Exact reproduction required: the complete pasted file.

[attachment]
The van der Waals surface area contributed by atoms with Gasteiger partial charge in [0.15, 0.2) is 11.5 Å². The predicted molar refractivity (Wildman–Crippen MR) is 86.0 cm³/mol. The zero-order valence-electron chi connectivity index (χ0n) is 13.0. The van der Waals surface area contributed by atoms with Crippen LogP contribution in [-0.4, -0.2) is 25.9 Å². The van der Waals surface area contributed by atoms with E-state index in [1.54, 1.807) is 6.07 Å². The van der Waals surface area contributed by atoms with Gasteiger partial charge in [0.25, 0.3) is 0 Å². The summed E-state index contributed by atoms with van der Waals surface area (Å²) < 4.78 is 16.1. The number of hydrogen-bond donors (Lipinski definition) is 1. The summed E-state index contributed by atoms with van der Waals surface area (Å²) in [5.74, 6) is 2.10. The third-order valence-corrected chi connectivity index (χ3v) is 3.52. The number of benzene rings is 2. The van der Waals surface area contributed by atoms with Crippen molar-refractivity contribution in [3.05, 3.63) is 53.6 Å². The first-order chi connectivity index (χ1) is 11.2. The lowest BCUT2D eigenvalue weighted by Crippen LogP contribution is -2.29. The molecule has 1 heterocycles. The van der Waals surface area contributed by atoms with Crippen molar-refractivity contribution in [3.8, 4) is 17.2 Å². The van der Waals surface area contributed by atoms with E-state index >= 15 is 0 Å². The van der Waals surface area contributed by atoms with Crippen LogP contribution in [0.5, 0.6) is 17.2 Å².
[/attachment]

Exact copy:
The van der Waals surface area contributed by atoms with Gasteiger partial charge in [0.15, 0.2) is 11.5 Å². The predicted molar refractivity (Wildman–Crippen MR) is 86.0 cm³/mol. The zero-order valence-electron chi connectivity index (χ0n) is 13.0. The van der Waals surface area contributed by atoms with Crippen LogP contribution in [-0.4, -0.2) is 25.9 Å². The van der Waals surface area contributed by atoms with E-state index in [1.54, 1.807) is 6.07 Å². The van der Waals surface area contributed by atoms with Gasteiger partial charge in [0.25, 0.3) is 0 Å². The summed E-state index contributed by atoms with van der Waals surface area (Å²) < 4.78 is 16.1. The number of hydrogen-bond donors (Lipinski definition) is 1. The summed E-state index contributed by atoms with van der Waals surface area (Å²) in [5.74, 6) is 2.10. The third-order valence-corrected chi connectivity index (χ3v) is 3.52. The number of benzene rings is 2. The van der Waals surface area contributed by atoms with Crippen molar-refractivity contribution in [3.05, 3.63) is 53.6 Å². The first-order chi connectivity index (χ1) is 11.2. The lowest BCUT2D eigenvalue weighted by Crippen LogP contribution is -2.29. The molecule has 1 heterocycles. The van der Waals surface area contributed by atoms with Crippen molar-refractivity contribution in [3.8, 4) is 17.2 Å². The van der Waals surface area contributed by atoms with E-state index >= 15 is 0 Å². The van der Waals surface area contributed by atoms with Crippen LogP contribution in [0.5, 0.6) is 17.2 Å².